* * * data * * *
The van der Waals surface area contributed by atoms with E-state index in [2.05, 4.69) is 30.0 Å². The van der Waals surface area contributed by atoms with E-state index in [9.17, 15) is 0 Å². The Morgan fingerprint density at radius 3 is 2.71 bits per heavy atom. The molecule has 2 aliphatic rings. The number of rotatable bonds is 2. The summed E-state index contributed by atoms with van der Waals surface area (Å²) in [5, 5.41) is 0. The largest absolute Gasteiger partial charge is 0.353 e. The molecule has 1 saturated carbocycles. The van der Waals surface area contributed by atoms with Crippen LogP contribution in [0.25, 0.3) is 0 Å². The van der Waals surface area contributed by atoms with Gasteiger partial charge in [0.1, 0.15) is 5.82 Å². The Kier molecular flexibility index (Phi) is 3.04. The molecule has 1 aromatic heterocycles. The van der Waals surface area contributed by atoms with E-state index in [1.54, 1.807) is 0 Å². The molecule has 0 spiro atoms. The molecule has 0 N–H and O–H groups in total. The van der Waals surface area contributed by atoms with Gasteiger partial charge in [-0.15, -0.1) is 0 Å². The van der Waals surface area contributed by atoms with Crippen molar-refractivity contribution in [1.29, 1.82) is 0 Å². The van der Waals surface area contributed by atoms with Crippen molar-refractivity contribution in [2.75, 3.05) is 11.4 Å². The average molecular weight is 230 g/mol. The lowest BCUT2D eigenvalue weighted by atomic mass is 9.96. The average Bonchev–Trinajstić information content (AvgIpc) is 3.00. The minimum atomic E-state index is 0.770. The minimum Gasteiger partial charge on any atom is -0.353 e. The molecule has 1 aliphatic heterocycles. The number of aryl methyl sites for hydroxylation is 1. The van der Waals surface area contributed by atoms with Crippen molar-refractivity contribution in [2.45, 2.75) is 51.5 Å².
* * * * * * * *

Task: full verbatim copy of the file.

The van der Waals surface area contributed by atoms with E-state index in [2.05, 4.69) is 30.0 Å². The van der Waals surface area contributed by atoms with E-state index in [9.17, 15) is 0 Å². The Morgan fingerprint density at radius 3 is 2.71 bits per heavy atom. The molecule has 2 aliphatic rings. The number of rotatable bonds is 2. The summed E-state index contributed by atoms with van der Waals surface area (Å²) in [5, 5.41) is 0. The largest absolute Gasteiger partial charge is 0.353 e. The molecule has 1 saturated carbocycles. The van der Waals surface area contributed by atoms with Crippen LogP contribution in [0.25, 0.3) is 0 Å². The van der Waals surface area contributed by atoms with Gasteiger partial charge in [0.1, 0.15) is 5.82 Å². The Kier molecular flexibility index (Phi) is 3.04. The molecule has 1 aromatic heterocycles. The van der Waals surface area contributed by atoms with E-state index in [1.54, 1.807) is 0 Å². The molecule has 0 spiro atoms. The molecule has 0 N–H and O–H groups in total. The van der Waals surface area contributed by atoms with Gasteiger partial charge in [-0.15, -0.1) is 0 Å². The van der Waals surface area contributed by atoms with Crippen molar-refractivity contribution in [1.29, 1.82) is 0 Å². The van der Waals surface area contributed by atoms with Crippen molar-refractivity contribution in [2.75, 3.05) is 11.4 Å². The average molecular weight is 230 g/mol. The lowest BCUT2D eigenvalue weighted by atomic mass is 9.96. The average Bonchev–Trinajstić information content (AvgIpc) is 3.00. The minimum atomic E-state index is 0.770. The minimum Gasteiger partial charge on any atom is -0.353 e. The molecule has 1 aliphatic heterocycles. The number of aryl methyl sites for hydroxylation is 1. The van der Waals surface area contributed by atoms with Crippen molar-refractivity contribution in [2.45, 2.75) is 51.5 Å².